I was tonight thinking what it tells about design and architecture of classes with many injected objects. I am taking into consideration setter and constructor injection specifically.

Setter injection proponents always use an argument of constructor injection complexity in opposition to setter simplicity especially in cases where the number of parameters in constructor grows, but that is a different topic.

I would think, that a large number of injected parts suggest a breach of single responsibility of the object. There could be special snowflakes, but in general good metric, I think.

Now how to fight it especially in cases where the vertical depth of constructors is bigger than let's say 3?

I am thinking about some guidance\rules to fight these cases.

Explanation: Vertical Depth

Let's say that we have some complex architecture, where some class UniversalHelper/IUniversalHelper is created early in the root or close to the root and the instance is permeating throughout the graph deeper and deeper. I do not consider loggers as such objects, they do have specific purpose must permeate through whole architecture, but something like universal data access. It feels that something like specific data managers for specific data access cases should be used and then more general object UniversalHelper would not be permeating through the architecture, its vertical depth would be limited instead horizontal depth would grow in one specific point, where UniversalHelper would be used to create specific data managers, objects with refined, more constrained or limited responsibility towards single responsibility goal.

Obviously, where is allowed to one universal object to permeate whole architecture, sooner or later there will be two, three, five :). It is logical because it feels to seasoned developers on the given project as a useful, right and tested way of life and for new developers joining specific project it is a sign, it was always done this way, if you do that in the same manner, it has higher probability to pass code review from seasoned colleagues on the project...

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    Can you clarify the relevance of the vertical depth of constructors (maybe even clarify the concept itself, too) in regard to too many constructor parameters?
    – larsbe
    Sep 26, 2017 at 13:32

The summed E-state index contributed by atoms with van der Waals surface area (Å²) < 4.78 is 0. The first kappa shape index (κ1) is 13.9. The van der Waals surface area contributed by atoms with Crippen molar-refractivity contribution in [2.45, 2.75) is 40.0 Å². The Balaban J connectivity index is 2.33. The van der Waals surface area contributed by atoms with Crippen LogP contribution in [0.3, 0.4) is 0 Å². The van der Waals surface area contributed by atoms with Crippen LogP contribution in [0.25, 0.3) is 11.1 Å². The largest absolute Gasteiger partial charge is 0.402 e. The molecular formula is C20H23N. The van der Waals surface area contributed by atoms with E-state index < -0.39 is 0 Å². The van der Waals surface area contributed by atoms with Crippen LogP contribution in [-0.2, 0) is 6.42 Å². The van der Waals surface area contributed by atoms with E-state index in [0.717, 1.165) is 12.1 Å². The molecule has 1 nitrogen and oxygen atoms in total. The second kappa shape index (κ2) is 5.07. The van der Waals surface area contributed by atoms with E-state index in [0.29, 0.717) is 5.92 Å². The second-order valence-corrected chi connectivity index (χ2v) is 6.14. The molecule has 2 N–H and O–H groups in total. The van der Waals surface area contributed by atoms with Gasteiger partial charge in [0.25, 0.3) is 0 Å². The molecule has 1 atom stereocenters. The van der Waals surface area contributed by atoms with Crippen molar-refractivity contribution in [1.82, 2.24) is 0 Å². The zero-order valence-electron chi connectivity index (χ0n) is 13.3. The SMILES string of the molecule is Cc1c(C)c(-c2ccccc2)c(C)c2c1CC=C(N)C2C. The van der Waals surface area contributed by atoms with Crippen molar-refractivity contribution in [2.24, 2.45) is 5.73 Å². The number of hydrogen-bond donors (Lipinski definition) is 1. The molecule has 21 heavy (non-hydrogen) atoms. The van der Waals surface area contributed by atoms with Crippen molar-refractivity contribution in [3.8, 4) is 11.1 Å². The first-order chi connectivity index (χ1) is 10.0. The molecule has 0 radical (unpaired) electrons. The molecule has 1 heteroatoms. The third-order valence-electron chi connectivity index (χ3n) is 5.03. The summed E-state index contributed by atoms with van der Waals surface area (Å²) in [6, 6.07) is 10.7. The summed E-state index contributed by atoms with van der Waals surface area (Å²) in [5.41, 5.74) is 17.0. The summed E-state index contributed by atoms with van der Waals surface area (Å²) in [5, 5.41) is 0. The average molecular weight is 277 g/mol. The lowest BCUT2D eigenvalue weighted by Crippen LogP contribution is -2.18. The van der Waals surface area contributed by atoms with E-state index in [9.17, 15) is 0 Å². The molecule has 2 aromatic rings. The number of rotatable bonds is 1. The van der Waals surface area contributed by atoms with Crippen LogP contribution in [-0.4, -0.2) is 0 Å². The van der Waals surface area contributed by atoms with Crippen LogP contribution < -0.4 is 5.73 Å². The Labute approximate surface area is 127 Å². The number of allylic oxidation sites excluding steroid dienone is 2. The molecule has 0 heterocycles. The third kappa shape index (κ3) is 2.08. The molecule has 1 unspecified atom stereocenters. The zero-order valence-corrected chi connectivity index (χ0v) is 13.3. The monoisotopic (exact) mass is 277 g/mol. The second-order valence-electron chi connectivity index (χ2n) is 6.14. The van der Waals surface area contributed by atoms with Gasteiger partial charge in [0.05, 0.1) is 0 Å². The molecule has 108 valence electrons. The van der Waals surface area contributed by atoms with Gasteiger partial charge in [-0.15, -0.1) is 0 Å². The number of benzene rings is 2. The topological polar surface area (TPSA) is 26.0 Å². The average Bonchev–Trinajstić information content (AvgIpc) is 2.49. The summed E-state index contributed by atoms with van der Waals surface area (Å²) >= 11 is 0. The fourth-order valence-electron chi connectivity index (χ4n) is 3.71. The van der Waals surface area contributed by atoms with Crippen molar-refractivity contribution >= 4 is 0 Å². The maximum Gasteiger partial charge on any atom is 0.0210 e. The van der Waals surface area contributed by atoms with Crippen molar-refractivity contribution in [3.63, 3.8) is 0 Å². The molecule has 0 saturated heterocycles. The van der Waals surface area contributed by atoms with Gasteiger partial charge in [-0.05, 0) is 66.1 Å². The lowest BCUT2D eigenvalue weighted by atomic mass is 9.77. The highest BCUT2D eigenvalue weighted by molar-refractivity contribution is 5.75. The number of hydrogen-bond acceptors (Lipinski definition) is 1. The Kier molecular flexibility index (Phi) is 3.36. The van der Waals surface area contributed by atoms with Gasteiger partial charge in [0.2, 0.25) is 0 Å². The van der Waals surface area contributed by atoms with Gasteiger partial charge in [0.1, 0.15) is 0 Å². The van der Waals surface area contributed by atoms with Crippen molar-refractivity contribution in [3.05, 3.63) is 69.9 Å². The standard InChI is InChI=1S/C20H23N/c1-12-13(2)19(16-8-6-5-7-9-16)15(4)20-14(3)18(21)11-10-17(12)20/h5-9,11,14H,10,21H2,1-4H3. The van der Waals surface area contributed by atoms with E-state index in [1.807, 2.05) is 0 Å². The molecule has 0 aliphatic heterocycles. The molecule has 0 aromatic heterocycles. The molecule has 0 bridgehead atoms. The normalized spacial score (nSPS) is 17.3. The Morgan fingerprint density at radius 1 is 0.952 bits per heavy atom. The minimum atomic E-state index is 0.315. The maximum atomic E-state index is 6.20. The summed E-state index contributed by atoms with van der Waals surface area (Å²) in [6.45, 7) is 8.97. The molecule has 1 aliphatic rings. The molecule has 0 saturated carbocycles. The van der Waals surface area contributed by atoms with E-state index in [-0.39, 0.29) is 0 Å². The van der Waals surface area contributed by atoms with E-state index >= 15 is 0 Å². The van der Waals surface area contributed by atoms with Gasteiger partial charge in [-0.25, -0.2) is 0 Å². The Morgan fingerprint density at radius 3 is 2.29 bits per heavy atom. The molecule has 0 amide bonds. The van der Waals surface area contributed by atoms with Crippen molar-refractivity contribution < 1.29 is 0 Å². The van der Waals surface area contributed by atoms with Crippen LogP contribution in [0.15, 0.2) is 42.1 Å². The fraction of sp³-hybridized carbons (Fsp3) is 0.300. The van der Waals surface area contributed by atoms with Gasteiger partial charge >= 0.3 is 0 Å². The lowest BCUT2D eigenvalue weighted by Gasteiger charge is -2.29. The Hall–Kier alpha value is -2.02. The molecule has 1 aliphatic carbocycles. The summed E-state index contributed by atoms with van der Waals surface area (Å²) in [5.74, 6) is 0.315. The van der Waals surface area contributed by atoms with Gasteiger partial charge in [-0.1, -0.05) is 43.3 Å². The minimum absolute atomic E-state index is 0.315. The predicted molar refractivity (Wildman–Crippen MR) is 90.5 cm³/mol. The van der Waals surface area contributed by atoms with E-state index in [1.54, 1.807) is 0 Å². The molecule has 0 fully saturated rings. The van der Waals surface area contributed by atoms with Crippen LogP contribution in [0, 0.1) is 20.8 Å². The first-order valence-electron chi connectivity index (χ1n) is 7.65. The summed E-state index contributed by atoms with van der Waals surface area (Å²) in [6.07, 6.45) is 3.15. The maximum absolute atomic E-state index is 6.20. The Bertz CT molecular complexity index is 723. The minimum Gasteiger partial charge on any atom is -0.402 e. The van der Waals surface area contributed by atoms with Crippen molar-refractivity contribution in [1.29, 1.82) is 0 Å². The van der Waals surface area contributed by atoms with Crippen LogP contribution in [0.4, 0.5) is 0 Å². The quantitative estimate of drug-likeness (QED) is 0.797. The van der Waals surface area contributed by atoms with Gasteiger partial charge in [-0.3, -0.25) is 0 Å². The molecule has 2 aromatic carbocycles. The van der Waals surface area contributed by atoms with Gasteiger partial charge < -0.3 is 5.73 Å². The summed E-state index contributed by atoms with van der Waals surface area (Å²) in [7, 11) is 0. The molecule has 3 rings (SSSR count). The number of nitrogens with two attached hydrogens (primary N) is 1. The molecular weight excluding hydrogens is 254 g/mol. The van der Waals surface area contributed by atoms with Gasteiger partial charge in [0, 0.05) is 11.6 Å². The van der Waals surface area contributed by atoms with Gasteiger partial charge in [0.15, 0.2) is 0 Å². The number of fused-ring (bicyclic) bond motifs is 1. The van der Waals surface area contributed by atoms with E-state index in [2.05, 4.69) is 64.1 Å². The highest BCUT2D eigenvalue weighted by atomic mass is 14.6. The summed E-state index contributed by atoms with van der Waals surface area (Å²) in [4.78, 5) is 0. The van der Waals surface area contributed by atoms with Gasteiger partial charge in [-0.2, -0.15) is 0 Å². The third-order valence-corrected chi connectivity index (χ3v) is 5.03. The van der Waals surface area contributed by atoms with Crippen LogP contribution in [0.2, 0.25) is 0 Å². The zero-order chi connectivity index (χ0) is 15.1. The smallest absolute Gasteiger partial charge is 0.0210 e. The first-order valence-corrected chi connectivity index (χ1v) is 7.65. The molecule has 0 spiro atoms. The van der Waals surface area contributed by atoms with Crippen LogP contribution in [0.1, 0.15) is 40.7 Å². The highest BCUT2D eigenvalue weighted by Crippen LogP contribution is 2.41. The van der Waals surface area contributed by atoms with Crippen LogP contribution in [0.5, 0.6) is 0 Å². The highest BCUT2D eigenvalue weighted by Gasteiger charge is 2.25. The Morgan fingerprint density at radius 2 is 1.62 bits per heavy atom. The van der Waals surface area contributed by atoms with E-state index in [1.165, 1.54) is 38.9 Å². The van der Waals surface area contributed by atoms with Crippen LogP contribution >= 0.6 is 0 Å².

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    The only way this question becomes answerable is if you can provide a specific case that we can evaluate on its merits. Otherwise, this is a "convince my coworkers" question with no specific goal other than as a parameter counting exercise. There's no rule of "maximum number of constructor parameters" to follow; you have to decide whether or not the benefits of many parameters exceed the costs on a case-by-case basis. If you're using DI, does the number of constructor parameters even matter? Sep 26, 2017 at 15:11
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    Strongly related, if not exact duplicate: How many injections is acceptable in one class when using dependency injection? Sep 26, 2017 at 19:34
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    Sounds like your use of dependency injection is the smell. Sep 29, 2017 at 19:44
  • Hi, I had hope that some ideas would accumulate during my absence:). To further explain what I mean by vertical depth I will edit the question...
    – ipavlu
    Oct 15, 2017 at 15:26

1 Answer 1


You can, in principle, do dependency injection in two ways: By passing all the injected classes to the constructor creating an instance, or by having some global method that provides all classes that could be injected to anyone who needs it. (I'm sure someone can find a third way :-)

The latter method means an instance just has to grab exactly those injected classes that it needs itself, and that it therefore knows about.

The first method has the problem that if the instance has dependencies (if it creates other instances), then it has to pass the right injected classes to the constructors of these instances. And these might be injections that the instance doesn't care about and shouldn't have to care about.

Worst case: You add a class I to be injected to instances of one class A. So then any constructor creating those instances of A needs to pass that injection I. So all classes B whose instances create instances of A need I. So all classes C whose instances create instances of B need I. And so on.

That's the reason why I very much prefer "every man for himself": Any instances needing an injection should get it themselves from somewhere.

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